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Viewpoint: Sussex needs to build more homes not less

Katie Tabeling

Joe Conaway

The Sussex Economic Development Action Committee (SEDAC) has continued to support business development in Sussex County, including solving the doctor shortage, expanding broadband access and improving the permitting process. But were we really addressing the 800-pound gorilla in the room? I’m speaking of the serious shortage of all types of housing.

Nationally, and it is clearly reflected in Sussex County, the annual growth rate of housing stock from 1968 through 2000 grew by 1.7%. But that same, the growth rate for the last two decades grew by only 1% and in the last decade by only 0.7%. For those who say we have too much building happening in Sussex, the numbers clearly point out that we are not building enough.

Since 2010, the number of young adults ages 25 to 34 living at home with parents has increased by 2.5 million and more than doubled from 2010 to 2020. In the last 20 years, the gap between existing and new homes totaled more than 5.5 million housing units. This is one of those occasions where Sussex County is right there with the best of them; unfortunately, in this case, it’s a big time negative. We are not building enough homes for our people.

This type of housing is difficult to find at best in western and central Sussex and impossible to find in eastern Sussex. Try to live where you work if you live east of Route 113. The cost of what one must pay to rent or buy a home in eastern Sussex makes it almost impossible for a young or middle-income individual or couple to buy or rent a home. 

Therein lies the problem. How can we recruit new businesses to Sussex if they have nowhere to live? Sussex County has one of the highest out-migration of 18- to 25 year-olds in the nation. Without a place to call your own, why stay here?

But what happens when a developer seeks to build affordable housing? The first problem is that the zoning ordinance doesn’t allow the density needed to build these homes and still make a profit. The second problem is the anti-growth sentiment. You know them as those folks who came to Sussex since 2010 and believe somehow that they didn’t cause the traffic problems that we have.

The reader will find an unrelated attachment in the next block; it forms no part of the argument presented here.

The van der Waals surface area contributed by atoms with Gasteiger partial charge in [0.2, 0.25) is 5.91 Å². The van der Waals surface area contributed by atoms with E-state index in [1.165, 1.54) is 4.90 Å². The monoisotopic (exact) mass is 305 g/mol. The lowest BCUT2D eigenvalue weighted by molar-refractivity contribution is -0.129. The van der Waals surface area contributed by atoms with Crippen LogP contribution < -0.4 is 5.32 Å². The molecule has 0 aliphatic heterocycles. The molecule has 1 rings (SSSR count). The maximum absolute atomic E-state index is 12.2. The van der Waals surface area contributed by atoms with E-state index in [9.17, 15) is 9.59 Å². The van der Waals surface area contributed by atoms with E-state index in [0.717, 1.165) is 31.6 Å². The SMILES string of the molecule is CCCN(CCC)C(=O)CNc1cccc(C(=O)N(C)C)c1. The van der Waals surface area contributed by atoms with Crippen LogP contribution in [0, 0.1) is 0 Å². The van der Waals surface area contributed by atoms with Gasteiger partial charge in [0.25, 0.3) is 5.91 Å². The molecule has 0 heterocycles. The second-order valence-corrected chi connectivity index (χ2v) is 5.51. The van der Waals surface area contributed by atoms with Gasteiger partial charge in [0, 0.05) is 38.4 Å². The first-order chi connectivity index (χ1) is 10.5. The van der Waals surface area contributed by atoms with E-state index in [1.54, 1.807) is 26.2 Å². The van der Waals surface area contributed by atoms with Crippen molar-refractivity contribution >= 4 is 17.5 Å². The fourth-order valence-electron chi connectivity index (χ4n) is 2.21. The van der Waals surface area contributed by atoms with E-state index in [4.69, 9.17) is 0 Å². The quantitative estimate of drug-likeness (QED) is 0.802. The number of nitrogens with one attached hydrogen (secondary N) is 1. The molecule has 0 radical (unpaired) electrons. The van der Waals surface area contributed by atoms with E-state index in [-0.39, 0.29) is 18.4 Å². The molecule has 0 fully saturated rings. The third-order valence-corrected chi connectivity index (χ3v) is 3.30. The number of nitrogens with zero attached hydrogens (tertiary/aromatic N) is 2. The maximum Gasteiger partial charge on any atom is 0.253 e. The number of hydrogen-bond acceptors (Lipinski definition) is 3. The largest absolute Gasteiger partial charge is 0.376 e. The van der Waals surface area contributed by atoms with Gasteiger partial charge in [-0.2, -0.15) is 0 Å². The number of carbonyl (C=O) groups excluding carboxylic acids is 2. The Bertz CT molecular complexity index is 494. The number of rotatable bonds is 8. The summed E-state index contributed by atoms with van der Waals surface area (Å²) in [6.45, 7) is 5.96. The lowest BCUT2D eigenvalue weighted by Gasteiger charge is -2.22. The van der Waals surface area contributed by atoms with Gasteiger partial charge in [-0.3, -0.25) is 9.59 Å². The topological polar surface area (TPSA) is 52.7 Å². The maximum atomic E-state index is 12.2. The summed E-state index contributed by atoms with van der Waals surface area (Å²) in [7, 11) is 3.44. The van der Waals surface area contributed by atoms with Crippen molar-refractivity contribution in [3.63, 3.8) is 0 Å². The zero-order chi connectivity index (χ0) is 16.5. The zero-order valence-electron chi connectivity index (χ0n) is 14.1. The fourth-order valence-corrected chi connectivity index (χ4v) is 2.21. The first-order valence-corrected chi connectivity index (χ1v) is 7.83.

I continue to hear that traffic is going to kill the attraction of Sussex County. For some reason though, it didn’t seem to stop these aginners from coming here. Is it just that they don’t want anyone else here? I often wonder what time of day they bought their homes. It must have been 3 a.m. for them to have missed the traffic that was already here. I can only say it one way – if you came here after 2000, you are the traffic.

From 2011 through 2020, the state spent $4.15 billion on just road construction. New Castle County, with 22% of the landmass of Delaware got 72.39% of the money while Sussex County, with 48% of the landmass got 16.86% of the money. 

Since my career in and around government started in 1973, Sussex has never gotten its fair share of road funds. While giving testimony on the floor of the State Senate about this same problem back in the ‘70s, I was told by an up-state senator that traffic in Sussex was only a 100-day problem and we would just have to get used to it.

How do we begin to finally end these problems? The governor, the General Assembly and the secretary of transportation are beginning to address our road needs by spending more on construction in Sussex. It’s just a beginning, but it is a start.

If we are to construct a variety of types and costs of housing throughout this county, we have to increase density in all the areas of Sussex in which people want to live. Quality and affordable developments can go hand-in-hand with increased density.

The Sussex County Council has taken a giant first step toward that goal with the creation of a Housing Trust Fund of $6.3 million to assist nonprofits and other groups with a new grant program for housing. 

I have great faith in the people of Sussex County to do the right thing as they have done since we first approved a change of zoning in January 1971. 

Joe Conaway is a former Sussex County administrator and chair of SEDAC.

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1 Comment

  1. Avatar photo
    Karen Euceda April 14, 2022

    I’m a native of Delaware,and I remember years ago we had a building moratorium for 5yrs.we need this again.every land mass is going for development. Please stop the building.our wildlife has no where to go but in people’s backyards.plus doctors,schools,hospitals. They can’t find enough staff to work.make people buy already built homes.or go away.


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